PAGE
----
He experienced his own conversion after hearing Don Nickles, now
Oklahoma's senator, talk about the party's pro-family philosophy in 1980. He
also sees himself as proof that a hand up, not a handout, produces success.

A scrappy kid, Julius Caesar Watts Jr. grew up in a poor black neighborhood literally on the
other side of the tracks in tiny Eufaula, Okla., and became the quarterback
for the University of Oklahoma Sooners. Too small for the National Football
League, Watts had a successful football career in Canada.
"He was a football star and in Oklahoma that's a huge deal. At that point
in time, OU was really one of the few things Oklahomans had to brag about. It
was a big part of our identity and he was a superstar. And, he's a wonderful
speaker. He had enormous appeal as a candidate," said Sharon Hargrove
Caldwell, a partner at Cole Hargrove Snodgrass & Associates, which has run all
of Watts' political campaigns. Caldwell said the consulting firm is also awaiting Watts'

In 1990, he ran as a Republican for the Oklahoma Corporation Commission,
the state regulatory agency over oil and gas, and became the first African-American elected to statewide office there. In 1993, he became an ordained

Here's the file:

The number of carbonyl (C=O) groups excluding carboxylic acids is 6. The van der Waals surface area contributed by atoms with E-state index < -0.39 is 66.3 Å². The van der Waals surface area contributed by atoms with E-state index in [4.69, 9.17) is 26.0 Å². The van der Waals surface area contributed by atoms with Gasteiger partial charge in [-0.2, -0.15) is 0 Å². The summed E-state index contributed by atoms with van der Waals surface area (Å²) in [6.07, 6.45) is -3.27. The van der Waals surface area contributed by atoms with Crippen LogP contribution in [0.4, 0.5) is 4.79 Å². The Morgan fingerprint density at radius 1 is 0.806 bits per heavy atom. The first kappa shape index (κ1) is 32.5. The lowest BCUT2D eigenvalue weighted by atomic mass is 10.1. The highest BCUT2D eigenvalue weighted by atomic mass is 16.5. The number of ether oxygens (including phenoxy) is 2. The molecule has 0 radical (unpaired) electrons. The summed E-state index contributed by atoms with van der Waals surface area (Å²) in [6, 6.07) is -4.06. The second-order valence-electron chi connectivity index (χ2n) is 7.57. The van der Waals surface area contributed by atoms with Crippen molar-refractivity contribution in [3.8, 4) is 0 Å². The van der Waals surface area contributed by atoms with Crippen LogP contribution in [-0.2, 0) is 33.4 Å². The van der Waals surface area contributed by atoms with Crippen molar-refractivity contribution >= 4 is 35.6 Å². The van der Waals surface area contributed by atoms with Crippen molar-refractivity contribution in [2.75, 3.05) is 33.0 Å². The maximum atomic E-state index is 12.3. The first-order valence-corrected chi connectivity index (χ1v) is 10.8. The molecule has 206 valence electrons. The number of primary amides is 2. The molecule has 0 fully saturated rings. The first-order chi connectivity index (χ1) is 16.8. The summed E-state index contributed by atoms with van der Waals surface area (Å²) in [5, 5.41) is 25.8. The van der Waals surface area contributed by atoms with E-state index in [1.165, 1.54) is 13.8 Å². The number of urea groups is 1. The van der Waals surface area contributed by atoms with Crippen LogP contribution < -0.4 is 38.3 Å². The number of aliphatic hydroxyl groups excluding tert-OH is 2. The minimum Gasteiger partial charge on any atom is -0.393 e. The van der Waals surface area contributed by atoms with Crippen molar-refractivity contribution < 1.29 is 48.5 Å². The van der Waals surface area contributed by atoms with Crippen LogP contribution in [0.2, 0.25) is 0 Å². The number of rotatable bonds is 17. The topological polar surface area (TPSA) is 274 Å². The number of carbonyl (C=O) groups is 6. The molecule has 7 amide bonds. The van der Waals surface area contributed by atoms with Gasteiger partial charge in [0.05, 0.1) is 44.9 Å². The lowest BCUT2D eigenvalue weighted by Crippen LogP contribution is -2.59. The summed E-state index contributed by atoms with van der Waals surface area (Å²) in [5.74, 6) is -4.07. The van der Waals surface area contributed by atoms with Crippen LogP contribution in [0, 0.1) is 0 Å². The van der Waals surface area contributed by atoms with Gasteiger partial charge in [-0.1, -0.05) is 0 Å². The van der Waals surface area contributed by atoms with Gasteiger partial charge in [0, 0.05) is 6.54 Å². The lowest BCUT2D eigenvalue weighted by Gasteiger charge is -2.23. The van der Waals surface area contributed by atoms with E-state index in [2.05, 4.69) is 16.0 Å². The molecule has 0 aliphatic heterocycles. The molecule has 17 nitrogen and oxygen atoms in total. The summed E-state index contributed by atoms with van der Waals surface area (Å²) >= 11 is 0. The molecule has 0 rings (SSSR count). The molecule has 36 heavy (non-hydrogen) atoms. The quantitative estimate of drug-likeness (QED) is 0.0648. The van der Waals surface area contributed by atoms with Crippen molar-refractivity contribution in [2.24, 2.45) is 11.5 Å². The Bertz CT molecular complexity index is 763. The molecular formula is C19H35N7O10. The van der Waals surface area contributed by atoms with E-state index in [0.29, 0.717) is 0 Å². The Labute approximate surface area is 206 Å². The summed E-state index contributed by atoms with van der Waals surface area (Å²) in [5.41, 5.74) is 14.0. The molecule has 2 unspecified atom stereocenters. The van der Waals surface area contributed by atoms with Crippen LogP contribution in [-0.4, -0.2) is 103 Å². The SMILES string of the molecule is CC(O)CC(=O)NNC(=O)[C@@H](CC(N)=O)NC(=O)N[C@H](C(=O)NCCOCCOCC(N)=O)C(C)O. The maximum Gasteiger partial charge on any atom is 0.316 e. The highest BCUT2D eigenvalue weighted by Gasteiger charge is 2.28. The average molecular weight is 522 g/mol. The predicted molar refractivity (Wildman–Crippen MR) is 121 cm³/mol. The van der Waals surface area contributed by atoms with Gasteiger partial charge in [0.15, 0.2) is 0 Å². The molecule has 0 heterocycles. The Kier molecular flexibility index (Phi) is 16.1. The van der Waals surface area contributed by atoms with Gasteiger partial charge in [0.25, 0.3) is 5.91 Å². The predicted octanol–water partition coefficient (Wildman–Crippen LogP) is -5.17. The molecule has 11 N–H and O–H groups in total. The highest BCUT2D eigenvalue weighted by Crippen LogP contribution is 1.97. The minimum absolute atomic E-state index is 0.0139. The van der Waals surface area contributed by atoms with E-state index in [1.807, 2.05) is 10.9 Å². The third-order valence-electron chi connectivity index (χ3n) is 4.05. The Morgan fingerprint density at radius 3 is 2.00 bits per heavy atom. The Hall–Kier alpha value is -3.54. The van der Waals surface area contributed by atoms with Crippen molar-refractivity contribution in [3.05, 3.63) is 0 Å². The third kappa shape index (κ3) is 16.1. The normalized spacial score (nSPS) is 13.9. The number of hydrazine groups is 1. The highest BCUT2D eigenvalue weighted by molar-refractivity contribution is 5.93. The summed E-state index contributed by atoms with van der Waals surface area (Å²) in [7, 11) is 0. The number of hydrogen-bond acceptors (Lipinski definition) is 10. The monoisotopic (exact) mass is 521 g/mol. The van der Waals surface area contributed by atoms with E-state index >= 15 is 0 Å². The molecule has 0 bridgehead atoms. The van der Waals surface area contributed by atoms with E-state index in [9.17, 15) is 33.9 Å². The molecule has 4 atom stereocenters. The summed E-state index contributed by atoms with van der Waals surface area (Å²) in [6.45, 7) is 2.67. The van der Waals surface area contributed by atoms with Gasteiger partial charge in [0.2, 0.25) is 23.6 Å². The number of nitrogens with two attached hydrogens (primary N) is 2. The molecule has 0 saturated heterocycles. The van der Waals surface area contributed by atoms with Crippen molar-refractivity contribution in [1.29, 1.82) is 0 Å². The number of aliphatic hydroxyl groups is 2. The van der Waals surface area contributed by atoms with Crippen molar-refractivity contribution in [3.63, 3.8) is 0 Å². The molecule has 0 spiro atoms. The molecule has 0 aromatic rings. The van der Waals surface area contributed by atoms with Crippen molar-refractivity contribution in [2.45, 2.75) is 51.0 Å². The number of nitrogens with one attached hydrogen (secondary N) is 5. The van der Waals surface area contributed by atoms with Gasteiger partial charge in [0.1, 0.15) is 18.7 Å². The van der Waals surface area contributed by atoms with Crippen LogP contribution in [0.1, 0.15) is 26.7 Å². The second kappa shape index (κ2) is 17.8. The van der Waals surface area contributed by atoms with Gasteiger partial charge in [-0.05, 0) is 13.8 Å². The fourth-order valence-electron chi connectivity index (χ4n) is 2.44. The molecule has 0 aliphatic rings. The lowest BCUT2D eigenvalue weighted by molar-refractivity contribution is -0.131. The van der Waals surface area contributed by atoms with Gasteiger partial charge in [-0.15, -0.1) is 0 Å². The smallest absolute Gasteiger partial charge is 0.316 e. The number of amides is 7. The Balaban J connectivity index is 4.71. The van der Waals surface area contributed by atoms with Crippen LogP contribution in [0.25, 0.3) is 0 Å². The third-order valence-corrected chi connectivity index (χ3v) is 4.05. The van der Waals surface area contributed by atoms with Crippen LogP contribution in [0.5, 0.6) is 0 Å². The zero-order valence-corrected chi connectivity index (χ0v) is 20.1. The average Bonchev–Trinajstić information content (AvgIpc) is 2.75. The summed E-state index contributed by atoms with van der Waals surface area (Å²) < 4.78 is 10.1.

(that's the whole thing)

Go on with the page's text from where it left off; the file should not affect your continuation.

Baptist minister and developed a following as a motivational speaker.

In 1994, he ran for the vacant 4th District seat and became the first
black Republican since Reconstruction to represent a state south of the
Mason-Dixon line. His district is overwhelmingly white but conservative. In
1998, he received 62 percent of the vote.

Since his first election, Watts has been groomed and cultivated by
national party officials. He spoke at the 1992 Republican nominating
convention in Houston and made a prime-time address at the 1996 convention.

Indeed, Watts reportedly harbors dreams of being vice president or a
Cabinet officer in a George W. Bush administration. "He would have to be on
the short list for vice president," said Shapard. The congressman could run
the risk of being compared to Dan Quayle, who was plucked from the Senate by
George Bush the elder. Like Quayle, Watts is also young, affable and good-looking but not
considered a heavy thinker.

And Watts omits many items from his by-the-bootstraps biography. As a
teenager, he fathered a daughter who was raised by relatives. He failed to
acknowledge her existence until the Tulsa World tracked her down. Even more
questionable is the free-enterprise advocate's business acumen. His property
management business has been troubled by debts and liens. The Daily Oklahoma
reported in 1996 that his company failed to pay property taxes for two years.

Still, Watts is a popular figure on the religious right talk circuit.
And, his earnings potential, now limited by congressional rules, could be
huge and could provide the financial security that has eluded him.

"He came to Congress to be a public servant and he wants to go home
sometime," Shapard said. "He's not up here to build
a political empire."

By Nancy Mathis

Nancy Mathis is a former staff writer for the Houston Chronicle.

MORE FROM Nancy Mathis